It was my privilege to testify recently before the House Roads & Transportation Committee in support of House Bill 1011. I joined more than three dozen citizens, community leaders and elected officials to share our support for mass transit in central Indiana.
We came to tell our representatives that an improved transit system keeps our air clean and our families healthy. Buses and light rail conserve fuel and cut carbon emissions. Investing in mass transit also provides the best return on tax dollars later. Ultimately, an integrated transit system would make it easier for all of us to get to work, to school, to the doctor’s office and to the grocery store.
I came to talk about another benefit of mass transit to central Indiana: attracting and retaining young professionals—my own peers and friends. I am a 22-year-old Duke University graduate, living in Carmel and working downtown. Returning to Indianapolis as an adult has opened my eyes to a vibrant city I never fully appreciated as a child, with its big-city attractions and small-town hospitality.
Yet, in spite of all Indianapolis has to offer, the numbers tell a different story. The Urbanophile’s Aaron Renn calculates that downtown Indianapolis lost 15 percent of its private-sector jobs between 2000 and 2010. In that decade, Marion County as a whole lost more than 45,000 jobs. To Renn’s point, the impact on the urban core can hurt all of central Indiana.
Indiana ranks last in the nation for retention and employment of college graduates. According to Indianapolis Star statistics, just under half of Indiana’s college graduates leave the state each year. And only about a quarter of Indiana’s workers between the ages of 25 to 34 have college degrees, compared with almost 40 percent nationally.
For Indiana’s economy to stay productive, Indianapolis must make itself more attractive to young college graduates. When deciding where to live, many of my peers choose the city first and the job second. We want to live in a place that reflects our values.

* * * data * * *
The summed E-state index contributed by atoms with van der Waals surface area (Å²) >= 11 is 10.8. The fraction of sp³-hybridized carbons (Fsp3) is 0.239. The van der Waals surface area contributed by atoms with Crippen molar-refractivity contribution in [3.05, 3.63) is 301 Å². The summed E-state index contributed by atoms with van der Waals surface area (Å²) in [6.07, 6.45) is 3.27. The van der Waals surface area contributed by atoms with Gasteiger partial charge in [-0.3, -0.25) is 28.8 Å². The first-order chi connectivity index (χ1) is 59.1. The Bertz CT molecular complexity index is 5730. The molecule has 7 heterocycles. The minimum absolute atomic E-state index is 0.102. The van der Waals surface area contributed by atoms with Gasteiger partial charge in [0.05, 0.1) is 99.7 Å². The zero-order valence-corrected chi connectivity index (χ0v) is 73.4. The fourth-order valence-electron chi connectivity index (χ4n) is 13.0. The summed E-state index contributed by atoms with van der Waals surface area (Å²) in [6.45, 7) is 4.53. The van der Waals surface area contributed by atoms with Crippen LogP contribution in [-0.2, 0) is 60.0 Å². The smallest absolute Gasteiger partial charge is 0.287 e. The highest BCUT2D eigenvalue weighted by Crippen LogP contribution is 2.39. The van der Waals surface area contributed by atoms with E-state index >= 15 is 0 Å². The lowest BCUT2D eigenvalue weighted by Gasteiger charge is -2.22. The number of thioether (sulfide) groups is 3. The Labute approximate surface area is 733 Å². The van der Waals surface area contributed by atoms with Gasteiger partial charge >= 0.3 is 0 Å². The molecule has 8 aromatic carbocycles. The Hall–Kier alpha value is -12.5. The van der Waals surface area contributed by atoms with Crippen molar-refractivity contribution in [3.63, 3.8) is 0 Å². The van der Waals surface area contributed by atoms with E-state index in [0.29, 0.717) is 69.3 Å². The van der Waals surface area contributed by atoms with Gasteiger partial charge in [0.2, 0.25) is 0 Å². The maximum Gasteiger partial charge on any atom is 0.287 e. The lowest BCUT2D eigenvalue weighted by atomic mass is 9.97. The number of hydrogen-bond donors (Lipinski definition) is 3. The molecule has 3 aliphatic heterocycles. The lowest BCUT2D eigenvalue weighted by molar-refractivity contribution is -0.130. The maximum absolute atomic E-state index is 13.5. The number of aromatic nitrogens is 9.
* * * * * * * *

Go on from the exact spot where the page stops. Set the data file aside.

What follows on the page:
Increasingly, our values do not include cars. A Deloitte study revealed that almost half of us prefer access to the Internet over access to our car. That’s not surprising when you consider my generation suffers from a mountain of student debt and the Great Recession’s repercussions. CNN has projected that the average debt of a graduating member of the class of 2012 amounts to nearly $29,000, equal to the average price of a new car.
But if the graduate already owns a car, are the maintenance bills and cost of gas worth battling traffic each day? Or, does the graduate move to a city that offers cheap, flexible transportation without the headache of parking, traffic jams and payment plans?
Indianapolis cannot afford to lose in that trade-off. IndyGo’s bus system costs just $1.75 per ride, or $60 per month. Yet it doesn’t reach everyone it could. Our public transportation could do so much more with such a small increase in investment as outlined in the Indy Connect plan.
While I own a car, I take the Indy Express Bus to work. We all have a choice to make. Will the Legislature pass House Bill 1011 to let local people decide on funding for mass transit, as it should? Will we, the citizens, invest in our city’s future?
Mass transit is my best choice as a young professional. I believe it is the city’s best choice, too.•
Baranowski is associate managing editor of Giving USA, the annual report on charity in America published by the School of Philanthropy at Indiana University. Send comments on this column to email@example.com.